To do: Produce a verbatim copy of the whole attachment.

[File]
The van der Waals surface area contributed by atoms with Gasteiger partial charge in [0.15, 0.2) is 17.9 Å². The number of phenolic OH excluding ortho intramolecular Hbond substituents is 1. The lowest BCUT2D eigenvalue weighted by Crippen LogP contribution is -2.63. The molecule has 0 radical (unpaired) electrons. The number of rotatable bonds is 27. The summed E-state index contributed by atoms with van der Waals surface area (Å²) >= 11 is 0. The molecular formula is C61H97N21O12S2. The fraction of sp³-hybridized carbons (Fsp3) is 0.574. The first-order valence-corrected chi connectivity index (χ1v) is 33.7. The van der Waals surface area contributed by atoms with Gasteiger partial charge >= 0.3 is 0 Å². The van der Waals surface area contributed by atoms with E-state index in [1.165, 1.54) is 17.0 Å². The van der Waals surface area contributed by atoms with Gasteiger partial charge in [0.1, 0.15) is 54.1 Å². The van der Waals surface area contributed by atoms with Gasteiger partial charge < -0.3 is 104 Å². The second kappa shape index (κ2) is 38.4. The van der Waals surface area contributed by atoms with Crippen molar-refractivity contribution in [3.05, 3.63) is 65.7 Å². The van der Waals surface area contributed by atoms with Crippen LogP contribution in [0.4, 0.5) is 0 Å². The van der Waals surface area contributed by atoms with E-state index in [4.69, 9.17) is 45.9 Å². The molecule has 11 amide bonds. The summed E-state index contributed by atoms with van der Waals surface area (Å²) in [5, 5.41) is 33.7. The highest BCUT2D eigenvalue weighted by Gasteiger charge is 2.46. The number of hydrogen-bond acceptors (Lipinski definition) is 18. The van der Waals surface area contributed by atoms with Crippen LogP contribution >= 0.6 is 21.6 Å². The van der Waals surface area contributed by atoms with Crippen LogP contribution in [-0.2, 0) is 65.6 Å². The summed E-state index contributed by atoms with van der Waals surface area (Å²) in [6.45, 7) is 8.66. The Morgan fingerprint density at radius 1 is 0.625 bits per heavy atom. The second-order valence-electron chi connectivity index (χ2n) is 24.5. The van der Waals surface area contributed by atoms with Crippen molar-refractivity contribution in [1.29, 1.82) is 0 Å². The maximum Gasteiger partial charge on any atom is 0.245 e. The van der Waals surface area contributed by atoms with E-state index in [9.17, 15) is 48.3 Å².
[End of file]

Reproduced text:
The van der Waals surface area contributed by atoms with Gasteiger partial charge in [0.15, 0.2) is 17.9 Å². The number of phenolic OH excluding ortho intramolecular Hbond substituents is 1. The lowest BCUT2D eigenvalue weighted by Crippen LogP contribution is -2.63. The molecule has 0 radical (unpaired) electrons. The number of rotatable bonds is 27. The summed E-state index contributed by atoms with van der Waals surface area (Å²) >= 11 is 0. The molecular formula is C61H97N21O12S2. The fraction of sp³-hybridized carbons (Fsp3) is 0.574. The first-order valence-corrected chi connectivity index (χ1v) is 33.7. The van der Waals surface area contributed by atoms with Gasteiger partial charge >= 0.3 is 0 Å². The van der Waals surface area contributed by atoms with E-state index in [1.165, 1.54) is 17.0 Å². The van der Waals surface area contributed by atoms with Gasteiger partial charge in [0.1, 0.15) is 54.1 Å². The van der Waals surface area contributed by atoms with Gasteiger partial charge < -0.3 is 104 Å². The second kappa shape index (κ2) is 38.4. The van der Waals surface area contributed by atoms with Crippen molar-refractivity contribution in [3.05, 3.63) is 65.7 Å². The van der Waals surface area contributed by atoms with Crippen LogP contribution in [0.4, 0.5) is 0 Å². The van der Waals surface area contributed by atoms with E-state index in [4.69, 9.17) is 45.9 Å². The molecule has 11 amide bonds. The summed E-state index contributed by atoms with van der Waals surface area (Å²) in [5, 5.41) is 33.7. The highest BCUT2D eigenvalue weighted by Gasteiger charge is 2.46. The number of hydrogen-bond acceptors (Lipinski definition) is 18. The van der Waals surface area contributed by atoms with Crippen LogP contribution >= 0.6 is 21.6 Å². The van der Waals surface area contributed by atoms with Crippen LogP contribution in [-0.2, 0) is 65.6 Å². The summed E-state index contributed by atoms with van der Waals surface area (Å²) in [6.45, 7) is 8.66. The Morgan fingerprint density at radius 1 is 0.625 bits per heavy atom. The second-order valence-electron chi connectivity index (χ2n) is 24.5. The van der Waals surface area contributed by atoms with Crippen molar-refractivity contribution in [1.29, 1.82) is 0 Å². The maximum Gasteiger partial charge on any atom is 0.245 e. The van der Waals surface area contributed by atoms with E-state index in [9.17, 15) is 48.3 Å².